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Pioreactor dev blog #17 - Noisy data

Pioreactor dev blog #17 - Noisy data

Hi! My name is Kelly, and I’m the new hire here at Pioreactor! I’m a recent graduate from the University of Waterloo with a BSc, and I’ll be working on the experiment repository, while also making some blog posts to document the experience.

Over the last two weeks that I’ve been here, I’ve been thinking about a whole variety of tests we can do with the Pioreactor (and adding them to our repository). We’ve started with some basic experiments, changing parameters such as temperature and salt content to observe any changes in growth rate in yeast. 

This is not without its hiccups. We noticed some peculiar noise that occurred for only a few minutes at a time in some yeast vials. This is a new occurrence that didn’t happen at the previous office location (yes, we moved!).

Identifying the issue

One of the more challenging hurdles to overcome in R&D is the identification of sources of error; Is it a hardware issue? Is there something wrong with the electricity in our building? Could it be biological? 

To narrow it down, we’ve noted that this noise seems to build up over time, and persist mostly at the end of the log phase of growth… Could this be a biological variance?

Figure 1: An example of our noisy data.

An idea that Cameron had: perhaps there was potential build up of gas in our vials. Something to know about yeast is that they’re fermentors. The ability to ferment glucose into ethanol and carbon dioxide makes it a key component in the creation of food items like bread and beer. The key accumulation here is carbon dioxide  — CO2!

Note that bubbles arise in an anaerobic environment, since without oxygen, the concentrations of CObuild up quickly. We can see this when comparing the products for aerobic respiration versus anaerobic fermentation: 

Aerobic: 6 O+ 2 C3H4O3  6 CO2 + 6 H2O + 38 ATP

Anaerobic: 2 C3H4O3  2 C2H5OH + 2 CO2 + 2 ATP 

In an anaerobic system, 2 CO2 molecules are produced for every 2 ATP molecules (used by yeast for energy). This is basically a 1:1 ratio! In contrast, aerobic respiration creates 0.15 molecules of CO2 of for every 1 molecule of ATP. Anaerobic systems produce over 6 times more CO2 for the same amount of ATP.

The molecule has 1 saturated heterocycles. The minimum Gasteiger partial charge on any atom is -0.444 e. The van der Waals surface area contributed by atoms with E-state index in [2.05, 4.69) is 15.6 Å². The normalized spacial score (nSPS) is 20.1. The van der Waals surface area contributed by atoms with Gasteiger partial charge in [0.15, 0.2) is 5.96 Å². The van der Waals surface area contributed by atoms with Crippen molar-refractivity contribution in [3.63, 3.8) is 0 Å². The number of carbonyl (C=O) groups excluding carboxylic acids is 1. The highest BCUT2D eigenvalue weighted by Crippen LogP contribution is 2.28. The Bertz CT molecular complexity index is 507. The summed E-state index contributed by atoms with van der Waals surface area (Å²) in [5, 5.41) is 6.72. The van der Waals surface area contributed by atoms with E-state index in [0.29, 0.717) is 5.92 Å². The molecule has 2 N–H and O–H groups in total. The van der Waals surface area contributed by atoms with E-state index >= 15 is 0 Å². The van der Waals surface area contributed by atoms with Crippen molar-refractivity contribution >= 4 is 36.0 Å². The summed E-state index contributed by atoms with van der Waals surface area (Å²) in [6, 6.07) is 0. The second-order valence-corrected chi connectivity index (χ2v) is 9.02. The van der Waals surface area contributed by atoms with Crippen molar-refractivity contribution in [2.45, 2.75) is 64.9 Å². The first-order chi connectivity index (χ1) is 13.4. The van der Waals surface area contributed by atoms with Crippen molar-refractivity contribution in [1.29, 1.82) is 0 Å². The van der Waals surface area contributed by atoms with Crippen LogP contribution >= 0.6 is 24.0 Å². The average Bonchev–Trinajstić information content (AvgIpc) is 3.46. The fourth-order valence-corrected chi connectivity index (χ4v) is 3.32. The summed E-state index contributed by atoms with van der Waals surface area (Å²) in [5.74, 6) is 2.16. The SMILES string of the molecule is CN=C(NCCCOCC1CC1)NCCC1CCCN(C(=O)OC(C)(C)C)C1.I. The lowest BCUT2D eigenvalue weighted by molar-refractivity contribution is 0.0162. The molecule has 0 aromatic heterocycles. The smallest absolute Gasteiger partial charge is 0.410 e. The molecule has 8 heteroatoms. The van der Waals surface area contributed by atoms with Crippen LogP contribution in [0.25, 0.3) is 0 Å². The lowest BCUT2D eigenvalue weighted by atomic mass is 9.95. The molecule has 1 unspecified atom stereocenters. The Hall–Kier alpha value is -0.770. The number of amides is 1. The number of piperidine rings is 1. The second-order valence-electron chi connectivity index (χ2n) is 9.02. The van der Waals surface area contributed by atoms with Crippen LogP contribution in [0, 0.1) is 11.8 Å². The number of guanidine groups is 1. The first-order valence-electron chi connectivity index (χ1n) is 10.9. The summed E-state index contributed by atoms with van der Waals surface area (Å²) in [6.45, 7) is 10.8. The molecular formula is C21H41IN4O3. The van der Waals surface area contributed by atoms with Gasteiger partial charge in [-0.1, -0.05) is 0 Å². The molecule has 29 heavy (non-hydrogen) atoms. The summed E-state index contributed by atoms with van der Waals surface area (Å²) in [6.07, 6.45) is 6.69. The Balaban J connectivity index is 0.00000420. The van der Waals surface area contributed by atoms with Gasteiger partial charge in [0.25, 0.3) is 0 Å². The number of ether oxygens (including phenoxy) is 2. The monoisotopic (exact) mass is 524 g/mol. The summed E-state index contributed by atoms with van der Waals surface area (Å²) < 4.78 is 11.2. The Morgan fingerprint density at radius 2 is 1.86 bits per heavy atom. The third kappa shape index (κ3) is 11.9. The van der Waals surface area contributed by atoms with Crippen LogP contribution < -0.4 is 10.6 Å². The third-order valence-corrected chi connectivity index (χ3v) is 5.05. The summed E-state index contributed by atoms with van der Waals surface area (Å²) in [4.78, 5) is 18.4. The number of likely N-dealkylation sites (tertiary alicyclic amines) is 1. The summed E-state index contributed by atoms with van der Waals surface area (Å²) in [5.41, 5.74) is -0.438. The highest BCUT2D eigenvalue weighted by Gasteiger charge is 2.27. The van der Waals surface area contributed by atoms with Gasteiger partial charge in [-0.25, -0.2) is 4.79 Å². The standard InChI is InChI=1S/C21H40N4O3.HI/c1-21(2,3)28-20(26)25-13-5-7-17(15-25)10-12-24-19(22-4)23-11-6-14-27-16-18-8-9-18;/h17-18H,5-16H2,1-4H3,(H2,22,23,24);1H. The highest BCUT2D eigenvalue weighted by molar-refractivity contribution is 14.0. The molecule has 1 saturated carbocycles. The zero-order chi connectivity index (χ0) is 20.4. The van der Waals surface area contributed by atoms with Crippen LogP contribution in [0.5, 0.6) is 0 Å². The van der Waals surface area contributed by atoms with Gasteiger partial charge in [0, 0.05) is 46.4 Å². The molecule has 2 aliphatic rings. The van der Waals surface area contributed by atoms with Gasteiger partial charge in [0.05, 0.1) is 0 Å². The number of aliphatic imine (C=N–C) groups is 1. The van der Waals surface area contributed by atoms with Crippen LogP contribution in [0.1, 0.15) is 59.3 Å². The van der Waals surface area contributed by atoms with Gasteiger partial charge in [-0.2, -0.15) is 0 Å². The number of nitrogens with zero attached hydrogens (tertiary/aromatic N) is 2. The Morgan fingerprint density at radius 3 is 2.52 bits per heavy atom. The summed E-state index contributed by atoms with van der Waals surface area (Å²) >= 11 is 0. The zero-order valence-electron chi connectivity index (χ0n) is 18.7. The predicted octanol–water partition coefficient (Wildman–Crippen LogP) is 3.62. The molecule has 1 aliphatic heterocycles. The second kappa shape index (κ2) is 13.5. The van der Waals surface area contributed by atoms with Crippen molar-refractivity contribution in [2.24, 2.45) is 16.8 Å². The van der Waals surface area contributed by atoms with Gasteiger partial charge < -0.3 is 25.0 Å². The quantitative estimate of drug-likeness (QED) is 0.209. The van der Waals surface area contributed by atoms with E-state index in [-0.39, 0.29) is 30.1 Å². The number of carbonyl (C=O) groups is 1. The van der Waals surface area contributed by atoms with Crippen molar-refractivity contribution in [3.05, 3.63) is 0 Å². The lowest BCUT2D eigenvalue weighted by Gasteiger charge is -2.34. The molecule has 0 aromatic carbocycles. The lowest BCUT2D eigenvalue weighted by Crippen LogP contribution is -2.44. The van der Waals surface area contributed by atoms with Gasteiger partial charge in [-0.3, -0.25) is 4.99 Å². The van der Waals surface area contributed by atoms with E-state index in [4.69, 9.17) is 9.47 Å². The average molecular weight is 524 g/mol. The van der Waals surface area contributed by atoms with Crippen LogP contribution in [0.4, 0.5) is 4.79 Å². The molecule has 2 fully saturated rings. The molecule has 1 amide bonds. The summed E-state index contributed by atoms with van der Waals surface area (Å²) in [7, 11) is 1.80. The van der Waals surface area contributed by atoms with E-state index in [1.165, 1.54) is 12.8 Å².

We ran a basic experiment again during the day to try and catch what we believed were CO2 bubbles introducing noise in our OD readings, and lo and behold:

Figure 2: Bubbles were detected!

Potential solutions

Since we’ve identified (with reasonable confidence) that there was an accumulation of CO2, we modeled the stirring with some bubly lime soda.  

Figure 3: I didn't take a picture, but it basically looked like this with a stirbar instead of a finger.

We noticed that bubbles tend to build up on the stir bar (nucleation) and funnel up through the vortex produced by fast stirring, thus leading to the accumulation of noise at the end of the log phase. With closed caps, oxygen is deprived from the system, resulting in yeast anaerobic fermentation and extra production of CO2 (gas bubbles). Interesting to note is when the caps are extra tight, no CO2 bubbles are produced since the pressure allows it to remain dissolved in the media.

One of the ways we can counter this is by using a baffle. We tested this by inserting a stick to introduce more randomness in our mixing. We also tried slowing down the stirring. Both methods worked  — but we settled on the easiest prevention of bubble formation: changing caps (to those with tubing) to allow some air circulation to occur. The yeast will now aerobically respire. There are some caveats in that the system is no longer as sterile as it could be, but we haven’t noticed any contamination thus far. 

We will continue doing experiments on yeast (and other microbes! More to come), and building the repository as the experiments are performed.